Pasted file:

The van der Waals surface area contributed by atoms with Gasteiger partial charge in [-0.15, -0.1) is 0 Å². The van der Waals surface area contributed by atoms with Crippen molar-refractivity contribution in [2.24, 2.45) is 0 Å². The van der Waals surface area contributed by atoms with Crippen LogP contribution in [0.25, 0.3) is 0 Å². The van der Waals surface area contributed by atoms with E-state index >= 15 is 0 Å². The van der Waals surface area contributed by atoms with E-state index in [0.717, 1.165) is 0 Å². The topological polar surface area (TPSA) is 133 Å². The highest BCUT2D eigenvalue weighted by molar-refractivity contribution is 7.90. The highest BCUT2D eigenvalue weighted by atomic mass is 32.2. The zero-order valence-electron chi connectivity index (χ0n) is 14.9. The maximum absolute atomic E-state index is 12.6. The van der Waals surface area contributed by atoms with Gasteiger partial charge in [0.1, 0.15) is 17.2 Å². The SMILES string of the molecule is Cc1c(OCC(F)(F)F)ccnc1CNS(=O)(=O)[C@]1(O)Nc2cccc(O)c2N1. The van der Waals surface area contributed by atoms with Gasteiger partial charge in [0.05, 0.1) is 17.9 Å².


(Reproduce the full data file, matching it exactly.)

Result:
The van der Waals surface area contributed by atoms with Gasteiger partial charge in [-0.15, -0.1) is 0 Å². The van der Waals surface area contributed by atoms with Crippen molar-refractivity contribution in [2.24, 2.45) is 0 Å². The van der Waals surface area contributed by atoms with Crippen LogP contribution in [0.25, 0.3) is 0 Å². The van der Waals surface area contributed by atoms with E-state index >= 15 is 0 Å². The van der Waals surface area contributed by atoms with E-state index in [0.717, 1.165) is 0 Å². The topological polar surface area (TPSA) is 133 Å². The highest BCUT2D eigenvalue weighted by molar-refractivity contribution is 7.90. The highest BCUT2D eigenvalue weighted by atomic mass is 32.2. The zero-order valence-electron chi connectivity index (χ0n) is 14.9. The maximum absolute atomic E-state index is 12.6. The van der Waals surface area contributed by atoms with Gasteiger partial charge in [0.1, 0.15) is 17.2 Å². The SMILES string of the molecule is Cc1c(OCC(F)(F)F)ccnc1CNS(=O)(=O)[C@]1(O)Nc2cccc(O)c2N1. The van der Waals surface area contributed by atoms with Gasteiger partial charge in [0.05, 0.1) is 17.9 Å².